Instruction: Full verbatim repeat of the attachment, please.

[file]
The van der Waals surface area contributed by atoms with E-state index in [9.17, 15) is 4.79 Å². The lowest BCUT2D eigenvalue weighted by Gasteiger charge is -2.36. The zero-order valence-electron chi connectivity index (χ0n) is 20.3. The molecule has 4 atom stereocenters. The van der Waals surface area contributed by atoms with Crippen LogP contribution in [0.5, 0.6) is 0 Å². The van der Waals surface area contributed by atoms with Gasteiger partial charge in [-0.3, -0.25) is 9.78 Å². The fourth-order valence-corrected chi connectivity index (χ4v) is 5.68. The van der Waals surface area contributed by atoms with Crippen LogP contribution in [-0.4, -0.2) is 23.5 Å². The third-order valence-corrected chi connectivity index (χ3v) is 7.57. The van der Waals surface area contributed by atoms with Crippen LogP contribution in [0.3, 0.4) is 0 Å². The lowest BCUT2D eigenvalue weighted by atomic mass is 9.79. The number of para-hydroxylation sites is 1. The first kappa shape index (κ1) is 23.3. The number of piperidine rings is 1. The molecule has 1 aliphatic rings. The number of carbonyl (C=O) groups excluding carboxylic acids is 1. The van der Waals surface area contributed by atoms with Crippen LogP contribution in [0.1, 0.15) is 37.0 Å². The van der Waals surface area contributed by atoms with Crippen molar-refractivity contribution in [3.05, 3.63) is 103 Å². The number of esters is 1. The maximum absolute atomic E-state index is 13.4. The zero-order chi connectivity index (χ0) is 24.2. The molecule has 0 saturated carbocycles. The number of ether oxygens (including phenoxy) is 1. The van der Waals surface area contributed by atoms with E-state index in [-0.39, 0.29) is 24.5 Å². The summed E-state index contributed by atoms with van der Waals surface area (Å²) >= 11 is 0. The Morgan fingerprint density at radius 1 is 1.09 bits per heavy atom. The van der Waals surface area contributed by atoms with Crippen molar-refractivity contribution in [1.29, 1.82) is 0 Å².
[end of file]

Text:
The van der Waals surface area contributed by atoms with E-state index in [9.17, 15) is 4.79 Å². The lowest BCUT2D eigenvalue weighted by Gasteiger charge is -2.36. The zero-order valence-electron chi connectivity index (χ0n) is 20.3. The molecule has 4 atom stereocenters. The van der Waals surface area contributed by atoms with Crippen LogP contribution in [0.5, 0.6) is 0 Å². The van der Waals surface area contributed by atoms with Gasteiger partial charge in [-0.3, -0.25) is 9.78 Å². The fourth-order valence-corrected chi connectivity index (χ4v) is 5.68. The van der Waals surface area contributed by atoms with Crippen LogP contribution in [-0.4, -0.2) is 23.5 Å². The third-order valence-corrected chi connectivity index (χ3v) is 7.57. The van der Waals surface area contributed by atoms with Crippen LogP contribution in [0.3, 0.4) is 0 Å². The lowest BCUT2D eigenvalue weighted by atomic mass is 9.79. The number of para-hydroxylation sites is 1. The first kappa shape index (κ1) is 23.3. The number of piperidine rings is 1. The molecule has 1 aliphatic rings. The number of carbonyl (C=O) groups excluding carboxylic acids is 1. The van der Waals surface area contributed by atoms with Crippen LogP contribution in [0.1, 0.15) is 37.0 Å². The van der Waals surface area contributed by atoms with Crippen molar-refractivity contribution in [3.05, 3.63) is 103 Å². The number of esters is 1. The maximum absolute atomic E-state index is 13.4. The zero-order chi connectivity index (χ0) is 24.2. The molecule has 0 saturated carbocycles. The number of ether oxygens (including phenoxy) is 1. The van der Waals surface area contributed by atoms with E-state index in [-0.39, 0.29) is 24.5 Å². The summed E-state index contributed by atoms with van der Waals surface area (Å²) >= 11 is 0. The Morgan fingerprint density at radius 1 is 1.09 bits per heavy atom. The van der Waals surface area contributed by atoms with Crippen molar-refractivity contribution in [1.29, 1.82) is 0 Å².